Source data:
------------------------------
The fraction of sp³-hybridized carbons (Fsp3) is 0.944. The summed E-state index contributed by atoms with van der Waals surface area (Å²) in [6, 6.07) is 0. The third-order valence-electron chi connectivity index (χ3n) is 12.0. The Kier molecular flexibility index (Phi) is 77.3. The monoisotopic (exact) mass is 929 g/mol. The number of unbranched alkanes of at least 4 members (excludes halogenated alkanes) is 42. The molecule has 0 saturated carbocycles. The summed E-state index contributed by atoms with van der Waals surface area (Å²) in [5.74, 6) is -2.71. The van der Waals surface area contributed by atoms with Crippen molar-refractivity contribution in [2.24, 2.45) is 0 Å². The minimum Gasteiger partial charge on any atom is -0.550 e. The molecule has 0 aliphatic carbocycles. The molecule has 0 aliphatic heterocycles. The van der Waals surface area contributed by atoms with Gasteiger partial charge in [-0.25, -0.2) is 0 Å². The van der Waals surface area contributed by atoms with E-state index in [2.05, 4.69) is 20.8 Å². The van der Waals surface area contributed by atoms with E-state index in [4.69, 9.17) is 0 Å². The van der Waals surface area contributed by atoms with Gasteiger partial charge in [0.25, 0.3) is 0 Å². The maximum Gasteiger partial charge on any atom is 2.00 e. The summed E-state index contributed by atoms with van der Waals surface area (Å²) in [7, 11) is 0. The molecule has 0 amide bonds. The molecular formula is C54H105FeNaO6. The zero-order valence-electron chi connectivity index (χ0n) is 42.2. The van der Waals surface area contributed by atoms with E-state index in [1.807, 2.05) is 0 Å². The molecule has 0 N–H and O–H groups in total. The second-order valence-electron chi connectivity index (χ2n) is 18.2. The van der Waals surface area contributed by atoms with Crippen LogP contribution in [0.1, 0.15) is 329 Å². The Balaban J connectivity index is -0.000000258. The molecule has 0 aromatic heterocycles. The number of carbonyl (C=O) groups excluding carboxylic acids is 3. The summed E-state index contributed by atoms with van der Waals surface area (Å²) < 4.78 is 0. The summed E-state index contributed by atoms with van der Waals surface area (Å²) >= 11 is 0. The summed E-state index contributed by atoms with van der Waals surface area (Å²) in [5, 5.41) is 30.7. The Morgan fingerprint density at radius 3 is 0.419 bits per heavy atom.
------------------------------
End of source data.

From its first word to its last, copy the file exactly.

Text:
The fraction of sp³-hybridized carbons (Fsp3) is 0.944. The summed E-state index contributed by atoms with van der Waals surface area (Å²) in [6, 6.07) is 0. The third-order valence-electron chi connectivity index (χ3n) is 12.0. The Kier molecular flexibility index (Phi) is 77.3. The monoisotopic (exact) mass is 929 g/mol. The number of unbranched alkanes of at least 4 members (excludes halogenated alkanes) is 42. The molecule has 0 saturated carbocycles. The summed E-state index contributed by atoms with van der Waals surface area (Å²) in [5.74, 6) is -2.71. The van der Waals surface area contributed by atoms with Crippen molar-refractivity contribution in [2.24, 2.45) is 0 Å². The minimum Gasteiger partial charge on any atom is -0.550 e. The molecule has 0 aliphatic carbocycles. The molecule has 0 aliphatic heterocycles. The van der Waals surface area contributed by atoms with Gasteiger partial charge in [-0.25, -0.2) is 0 Å². The van der Waals surface area contributed by atoms with E-state index in [2.05, 4.69) is 20.8 Å². The van der Waals surface area contributed by atoms with E-state index in [4.69, 9.17) is 0 Å². The van der Waals surface area contributed by atoms with Gasteiger partial charge in [0.25, 0.3) is 0 Å². The maximum Gasteiger partial charge on any atom is 2.00 e. The summed E-state index contributed by atoms with van der Waals surface area (Å²) in [7, 11) is 0. The molecule has 0 amide bonds. The molecular formula is C54H105FeNaO6. The zero-order valence-electron chi connectivity index (χ0n) is 42.2. The van der Waals surface area contributed by atoms with E-state index in [1.807, 2.05) is 0 Å². The molecule has 0 N–H and O–H groups in total. The second-order valence-electron chi connectivity index (χ2n) is 18.2. The van der Waals surface area contributed by atoms with Crippen LogP contribution in [0.1, 0.15) is 329 Å². The Balaban J connectivity index is -0.000000258. The molecule has 0 aromatic heterocycles. The number of carbonyl (C=O) groups excluding carboxylic acids is 3. The summed E-state index contributed by atoms with van der Waals surface area (Å²) < 4.78 is 0. The summed E-state index contributed by atoms with van der Waals surface area (Å²) >= 11 is 0. The summed E-state index contributed by atoms with van der Waals surface area (Å²) in [5, 5.41) is 30.7. The Morgan fingerprint density at radius 3 is 0.419 bits per heavy atom.